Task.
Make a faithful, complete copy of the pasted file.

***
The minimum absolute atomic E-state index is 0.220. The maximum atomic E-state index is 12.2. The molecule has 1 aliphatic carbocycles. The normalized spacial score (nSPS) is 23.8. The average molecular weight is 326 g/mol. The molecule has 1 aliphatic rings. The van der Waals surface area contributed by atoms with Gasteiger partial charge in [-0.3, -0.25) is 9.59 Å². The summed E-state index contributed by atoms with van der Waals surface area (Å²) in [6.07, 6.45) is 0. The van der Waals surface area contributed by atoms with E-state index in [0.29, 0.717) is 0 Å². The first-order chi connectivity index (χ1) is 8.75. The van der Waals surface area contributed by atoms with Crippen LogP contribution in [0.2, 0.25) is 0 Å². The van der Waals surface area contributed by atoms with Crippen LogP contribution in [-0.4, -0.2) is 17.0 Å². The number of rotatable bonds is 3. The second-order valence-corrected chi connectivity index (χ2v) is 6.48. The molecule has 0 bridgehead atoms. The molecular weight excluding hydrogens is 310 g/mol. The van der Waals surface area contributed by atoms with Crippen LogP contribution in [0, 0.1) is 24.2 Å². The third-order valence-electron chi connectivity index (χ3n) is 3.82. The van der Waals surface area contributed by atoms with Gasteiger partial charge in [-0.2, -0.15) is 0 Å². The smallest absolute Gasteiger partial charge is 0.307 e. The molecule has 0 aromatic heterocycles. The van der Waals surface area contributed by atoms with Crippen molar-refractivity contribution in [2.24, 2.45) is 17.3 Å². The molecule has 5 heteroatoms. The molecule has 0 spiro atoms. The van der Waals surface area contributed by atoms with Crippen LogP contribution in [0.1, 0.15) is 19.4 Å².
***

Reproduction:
The minimum absolute atomic E-state index is 0.220. The maximum atomic E-state index is 12.2. The molecule has 1 aliphatic carbocycles. The normalized spacial score (nSPS) is 23.8. The average molecular weight is 326 g/mol. The molecule has 1 aliphatic rings. The van der Waals surface area contributed by atoms with Gasteiger partial charge in [-0.3, -0.25) is 9.59 Å². The summed E-state index contributed by atoms with van der Waals surface area (Å²) in [6.07, 6.45) is 0. The van der Waals surface area contributed by atoms with E-state index in [0.29, 0.717) is 0 Å². The first-order chi connectivity index (χ1) is 8.75. The van der Waals surface area contributed by atoms with Crippen LogP contribution in [0.2, 0.25) is 0 Å². The van der Waals surface area contributed by atoms with Crippen LogP contribution in [-0.4, -0.2) is 17.0 Å². The number of rotatable bonds is 3. The second-order valence-corrected chi connectivity index (χ2v) is 6.48. The molecule has 0 bridgehead atoms. The molecular weight excluding hydrogens is 310 g/mol. The van der Waals surface area contributed by atoms with Crippen LogP contribution in [0, 0.1) is 24.2 Å². The third-order valence-electron chi connectivity index (χ3n) is 3.82. The van der Waals surface area contributed by atoms with Gasteiger partial charge in [-0.2, -0.15) is 0 Å². The smallest absolute Gasteiger partial charge is 0.307 e. The molecule has 0 aromatic heterocycles. The van der Waals surface area contributed by atoms with Crippen molar-refractivity contribution in [2.24, 2.45) is 17.3 Å². The molecule has 5 heteroatoms. The molecule has 0 spiro atoms. The van der Waals surface area contributed by atoms with Crippen LogP contribution in [0.1, 0.15) is 19.4 Å².